Copyright 2010 Xinhua News Agency Xinhua General News Service
January 3, 2010 Sunday 7:40 PM EST
SECTION: WORLD NEWS; Economic
LENGTH: 329 words
HEADLINE: Bernanke vows to strengthen financial regulation to prevent new crisis
DATELINE: WASHINGTON Jan. 3
The U.S. Federal Reserve should strengthen financial regulation to fight against excessive speculation that could send the U.S. economy into a new crisis, Federal Reserve Chairman Ben Bernanke said Sunday.
“All efforts should be made to strengthen our regulatory system to prevent a recurrence of the crisis, and to cushion the effects if another crisis occurs,” Bernanke told an annual meeting of the American Economic Association in Atlanta.
“However, if adequate reforms are not made, or if they are made but prove insufficient to prevent dangerous buildups of financial risks, we must remain open to using monetary policy as a supplementary tool,” he said.
Critics have said the U.S. central bank kept interest rates too low in the early 2000s. But Bernanke said that regulatory failure, not lax monetary policy, was responsible for the housing bubble and subsequent financial crisis.
“House prices began to rise in the late 1990s, and although the most rapid price increases occurred when short-term interest rates were at their lowest levels, the magnitude of house price gains seems too large to be readily explainable by the stance of monetary policy alone,” said Bernanke.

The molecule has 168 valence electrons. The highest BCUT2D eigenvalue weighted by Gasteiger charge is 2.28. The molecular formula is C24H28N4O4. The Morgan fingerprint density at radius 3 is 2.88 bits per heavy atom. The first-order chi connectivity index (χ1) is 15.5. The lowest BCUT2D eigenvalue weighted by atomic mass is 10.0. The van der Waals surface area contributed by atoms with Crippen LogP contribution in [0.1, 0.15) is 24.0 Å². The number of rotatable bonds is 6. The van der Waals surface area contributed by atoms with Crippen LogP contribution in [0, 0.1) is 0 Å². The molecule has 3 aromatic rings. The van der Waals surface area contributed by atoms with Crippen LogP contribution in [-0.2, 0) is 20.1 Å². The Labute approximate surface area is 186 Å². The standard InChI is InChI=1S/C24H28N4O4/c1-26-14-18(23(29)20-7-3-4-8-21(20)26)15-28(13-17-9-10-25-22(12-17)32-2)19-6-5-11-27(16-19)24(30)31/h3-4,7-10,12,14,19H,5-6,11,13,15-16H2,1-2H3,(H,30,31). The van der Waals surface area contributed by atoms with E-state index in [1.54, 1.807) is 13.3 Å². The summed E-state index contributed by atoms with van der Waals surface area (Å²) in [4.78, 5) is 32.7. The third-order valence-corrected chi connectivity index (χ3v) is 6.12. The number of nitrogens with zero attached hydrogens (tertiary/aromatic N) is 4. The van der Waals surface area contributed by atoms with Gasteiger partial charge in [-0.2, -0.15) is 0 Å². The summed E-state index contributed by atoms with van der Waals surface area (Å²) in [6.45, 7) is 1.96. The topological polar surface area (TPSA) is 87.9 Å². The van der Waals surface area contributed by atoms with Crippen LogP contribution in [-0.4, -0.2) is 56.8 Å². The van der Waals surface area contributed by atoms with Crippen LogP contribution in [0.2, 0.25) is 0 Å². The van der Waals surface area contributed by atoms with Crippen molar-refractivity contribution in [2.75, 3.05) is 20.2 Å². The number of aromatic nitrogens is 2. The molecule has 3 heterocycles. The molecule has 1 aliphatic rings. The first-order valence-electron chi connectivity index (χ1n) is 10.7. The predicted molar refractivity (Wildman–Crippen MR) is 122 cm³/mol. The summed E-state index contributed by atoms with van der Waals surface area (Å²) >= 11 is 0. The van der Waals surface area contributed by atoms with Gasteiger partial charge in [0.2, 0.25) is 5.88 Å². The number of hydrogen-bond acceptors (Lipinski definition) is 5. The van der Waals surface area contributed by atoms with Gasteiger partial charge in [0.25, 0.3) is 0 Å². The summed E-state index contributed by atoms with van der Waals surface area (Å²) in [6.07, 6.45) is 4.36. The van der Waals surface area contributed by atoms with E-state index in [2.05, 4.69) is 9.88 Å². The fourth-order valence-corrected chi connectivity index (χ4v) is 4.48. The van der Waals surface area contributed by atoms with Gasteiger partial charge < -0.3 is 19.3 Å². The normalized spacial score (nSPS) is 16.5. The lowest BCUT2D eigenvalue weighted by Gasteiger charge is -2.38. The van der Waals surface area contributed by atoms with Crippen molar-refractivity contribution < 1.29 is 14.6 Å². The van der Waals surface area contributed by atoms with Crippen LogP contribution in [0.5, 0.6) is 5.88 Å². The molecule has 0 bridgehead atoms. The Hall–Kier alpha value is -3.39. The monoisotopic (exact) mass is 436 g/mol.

Moreover, cross-country evidence shows “no significant relationship between monetary policies and the pace of house price increases,” he stated.
“When historical relationships are taken into account, it is difficult to ascribe the house price bubble either to monetary policy or to the broader macroeconomic environment,” said the U.S. central bank chief.
“That conclusion suggests that the best response to the housing bubble would have been regulatory, not monetary,” said Bernanke. “Stronger regulation and supervision aimed at problems with underwriting practices and lenders’ risk management would have been a more effective and surgical approach to constraining the housing bubble than a general increase in interest rates.”
LOAD-DATE: January 3, 2010